Duotrope lists about 1,400 online and print publications that publish literary fiction. Of those, 38 pay at the “professional” level and another 73 pay at the “semi-professional” level. An additional 74 offer “token” payment — we won’t include these since you can’t pay your rent with contributor copies. This means that about eight percent of literary magazines are currently paying.

I suppose it is possible to build your entire writing career submitting only to the eight percent of literary journals that are in a position to pay you, but here are a few reasons why writers submit to the other 92 percent:

1. To build up their writing credentials

The majority of literary journals that pay are also the biggest, oldest, and most prestigious. Consequently, they are also the most competitive. While it is true that many journals do their best to read submissions “blind,” it is also true that others don’t, and the strength of your previous publications may or may not impact the quality of attention your manuscript is given.

What’s more, the response time for top-tier journals is often six months to a year, which means that while you may succeed in placing your piece in a journal that can pay you a few hundred dollars for it, the process could easily take several years.

2. To reach a maximum number of readers

Refusing to submit your work to 92 percent of literary journals limits your readership. If your goal as a writer is to get as many eyes on your work as possible — and arguably, it should be — limiting your submissions to eight percent of available publications does seem a bit like cutting off your nose to spite your face.

3. To work with editorial staffs who have the time to care

Larger publications receive a staggering quantity of incoming submissions. This both limits the amount of attention the staff can give each submission and means the journal is unlikely to accept pieces that are less than perfect because they already have more “perfect” pieces than they can publish.

Smaller publications run at a less frantic pace. They often do have the time to offer feedback or spend time polishing up a diamond in the rough. This is, I believe, perhaps the greatest value that non-paying journals offer writers. As Deborah Treisman, fiction editor of The New Yorker, said in a recent interview: “It’s crucial to have readers. Writing is a kind of contract with an audience, so whether that audience is your best friend or an editor or a fellow student, it’s crucial to have somebody else look at your work.”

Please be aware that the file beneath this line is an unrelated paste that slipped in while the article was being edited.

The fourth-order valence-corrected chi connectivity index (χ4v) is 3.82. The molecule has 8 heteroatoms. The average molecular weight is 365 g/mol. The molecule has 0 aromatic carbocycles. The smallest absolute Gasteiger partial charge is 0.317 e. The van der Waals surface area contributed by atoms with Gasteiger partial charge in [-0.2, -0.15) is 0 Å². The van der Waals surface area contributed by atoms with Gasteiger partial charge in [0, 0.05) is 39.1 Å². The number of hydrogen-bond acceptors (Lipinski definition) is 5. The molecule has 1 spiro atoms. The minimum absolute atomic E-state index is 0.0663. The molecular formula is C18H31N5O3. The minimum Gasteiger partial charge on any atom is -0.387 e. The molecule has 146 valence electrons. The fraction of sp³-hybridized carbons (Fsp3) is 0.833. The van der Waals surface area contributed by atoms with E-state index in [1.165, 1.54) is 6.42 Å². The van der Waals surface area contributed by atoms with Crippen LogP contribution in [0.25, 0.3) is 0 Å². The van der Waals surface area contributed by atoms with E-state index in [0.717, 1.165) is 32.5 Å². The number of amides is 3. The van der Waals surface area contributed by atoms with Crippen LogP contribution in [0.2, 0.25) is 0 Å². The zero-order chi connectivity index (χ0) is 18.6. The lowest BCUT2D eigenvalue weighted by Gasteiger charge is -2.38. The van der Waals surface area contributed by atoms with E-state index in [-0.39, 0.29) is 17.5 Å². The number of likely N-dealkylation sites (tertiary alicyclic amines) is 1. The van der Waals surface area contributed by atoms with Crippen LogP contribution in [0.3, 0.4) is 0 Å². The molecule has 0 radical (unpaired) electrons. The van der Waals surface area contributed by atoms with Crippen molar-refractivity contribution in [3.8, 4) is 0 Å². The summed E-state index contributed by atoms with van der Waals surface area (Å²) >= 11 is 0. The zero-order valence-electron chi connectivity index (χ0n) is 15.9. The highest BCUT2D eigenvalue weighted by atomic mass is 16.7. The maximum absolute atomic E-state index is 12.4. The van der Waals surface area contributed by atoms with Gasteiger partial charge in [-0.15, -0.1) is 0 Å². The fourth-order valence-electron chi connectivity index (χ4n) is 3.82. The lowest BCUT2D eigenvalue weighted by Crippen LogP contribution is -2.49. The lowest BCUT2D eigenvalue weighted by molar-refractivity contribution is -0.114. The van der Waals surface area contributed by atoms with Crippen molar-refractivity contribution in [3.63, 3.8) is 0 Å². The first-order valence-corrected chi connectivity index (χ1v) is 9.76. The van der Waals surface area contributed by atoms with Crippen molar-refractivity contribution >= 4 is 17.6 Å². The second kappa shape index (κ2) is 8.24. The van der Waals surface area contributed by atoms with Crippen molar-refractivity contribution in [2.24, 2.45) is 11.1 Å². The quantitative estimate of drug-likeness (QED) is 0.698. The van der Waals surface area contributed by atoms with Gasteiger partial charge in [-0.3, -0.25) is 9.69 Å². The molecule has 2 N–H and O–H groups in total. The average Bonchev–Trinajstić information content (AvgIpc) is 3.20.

Evelyn Somers, associate editor of The Missouri Review concurred:
At The Missouri Review, we do pay our writers and have for a long time. Author payments cost us a little over $20,000 a year if you don’t count our prize awards. With those, it’s around $40,000, and it’s money very hard won. But the most valuable thing writers receive when they are selected for publication is a generous quantity of the editors’ time and attention — for which the editors are not always paid since a fair amount of it may be off the clock. That includes time preparing work for publication and also time promoting the authors, nominating work for prizes, sometimes reading or reviewing their books on their own time.
Working with editors makes writers better. The more editors you can work with — especially of publications you admire — the more you will learn about your writing and how to make it stronger.

4. The editor who can’t pay you today may be able to pay you tomorrow

A few years ago I convinced a local weekly magazine to begin running a monthly fiction series, which I edited. This was a publication that did pay its writers and promised to pay mine. I went back to all of the writers I’d worked with at Slush Pile and published their fiction in this new paying market.

This particular story has an unhappy ending — sadly in keeping with the theme of this article — which is that the weekly magazine turned out to be financially insolvent and didn’t end up paying anyone. But I think the moral of the story holds. Which is that editors aren’t stationary. Hopefully we, like you, are constantly moving on up. And as we do, we want to take you on up with us.

5. Editors really, really want you to succeed

Aside from the fact that editors of literary journals truly care about literature and championing it, they are also deeply motivated to see you succeed. Their success is predicated on your success; their reputation is built on the strength of your reputation — it’s why they do what they do. They want your story to win the Pushcart Prize or end up in Best American Short Stories. They want you to be the next Junot Díaz or Zadie Smith or J.K. Rowling. Because the more writers they nudge and nurture into the limelight, the more likely it is that they will end up with the one paying gig in the world of literary publishing: Deborah Treisman’s job.

You’re Not Going to Pay Me, but I have to Pay You to Submit? WTF?

Reading fees are another hotly debated topic among writers.

An article ran in The Atlantic a few years ago in which Joy Lanzendorfer explained that she may stop submitting to literary journals all together because she feels that $3 reading fees are “bad for the writing community at every level” and threaten “the inclusivity of literature when it comes to new, diverse voices.”

“It’s fine to charge fees if you’re targeting mostly white, male writers who went to elite schools and who have a financial safety net,” she says. “It’s not so great if you want to hear from the single mom working two jobs who writes poetry at night.” This is the most compelling reason to interrogate the practices of publishing, at every level. Arguably, we cannot change the vast inequities in publishing, particularly regarding race and class, without addressing its economic structures — along with a host of other problems.